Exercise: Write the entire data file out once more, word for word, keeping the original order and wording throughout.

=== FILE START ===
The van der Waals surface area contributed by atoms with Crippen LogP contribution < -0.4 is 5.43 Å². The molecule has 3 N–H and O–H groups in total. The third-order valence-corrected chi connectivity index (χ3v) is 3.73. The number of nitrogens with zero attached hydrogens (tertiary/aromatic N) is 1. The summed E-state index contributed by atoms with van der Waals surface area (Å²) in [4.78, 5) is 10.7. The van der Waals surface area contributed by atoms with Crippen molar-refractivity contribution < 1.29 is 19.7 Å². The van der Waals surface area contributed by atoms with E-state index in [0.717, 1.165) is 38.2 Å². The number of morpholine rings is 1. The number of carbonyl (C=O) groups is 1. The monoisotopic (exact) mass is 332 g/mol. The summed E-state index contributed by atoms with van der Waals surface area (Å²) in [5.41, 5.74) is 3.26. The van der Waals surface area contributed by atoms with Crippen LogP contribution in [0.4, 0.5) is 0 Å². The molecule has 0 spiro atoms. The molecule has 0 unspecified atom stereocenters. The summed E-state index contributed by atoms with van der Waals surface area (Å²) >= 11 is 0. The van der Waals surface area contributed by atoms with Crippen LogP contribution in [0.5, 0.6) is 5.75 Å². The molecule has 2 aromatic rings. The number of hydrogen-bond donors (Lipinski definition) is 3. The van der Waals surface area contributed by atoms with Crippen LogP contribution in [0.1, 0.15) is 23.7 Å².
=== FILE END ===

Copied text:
The van der Waals surface area contributed by atoms with Crippen LogP contribution < -0.4 is 5.43 Å². The molecule has 3 N–H and O–H groups in total. The third-order valence-corrected chi connectivity index (χ3v) is 3.73. The number of nitrogens with zero attached hydrogens (tertiary/aromatic N) is 1. The summed E-state index contributed by atoms with van der Waals surface area (Å²) in [4.78, 5) is 10.7. The van der Waals surface area contributed by atoms with Crippen molar-refractivity contribution < 1.29 is 19.7 Å². The van der Waals surface area contributed by atoms with E-state index in [0.717, 1.165) is 38.2 Å². The number of morpholine rings is 1. The number of carbonyl (C=O) groups is 1. The monoisotopic (exact) mass is 332 g/mol. The summed E-state index contributed by atoms with van der Waals surface area (Å²) in [5.41, 5.74) is 3.26. The van der Waals surface area contributed by atoms with Crippen LogP contribution in [0.4, 0.5) is 0 Å². The molecule has 0 spiro atoms. The molecule has 0 unspecified atom stereocenters. The summed E-state index contributed by atoms with van der Waals surface area (Å²) >= 11 is 0. The van der Waals surface area contributed by atoms with Crippen LogP contribution in [0.5, 0.6) is 5.75 Å². The molecule has 2 aromatic rings. The number of hydrogen-bond donors (Lipinski definition) is 3. The van der Waals surface area contributed by atoms with Crippen LogP contribution in [0.1, 0.15) is 23.7 Å².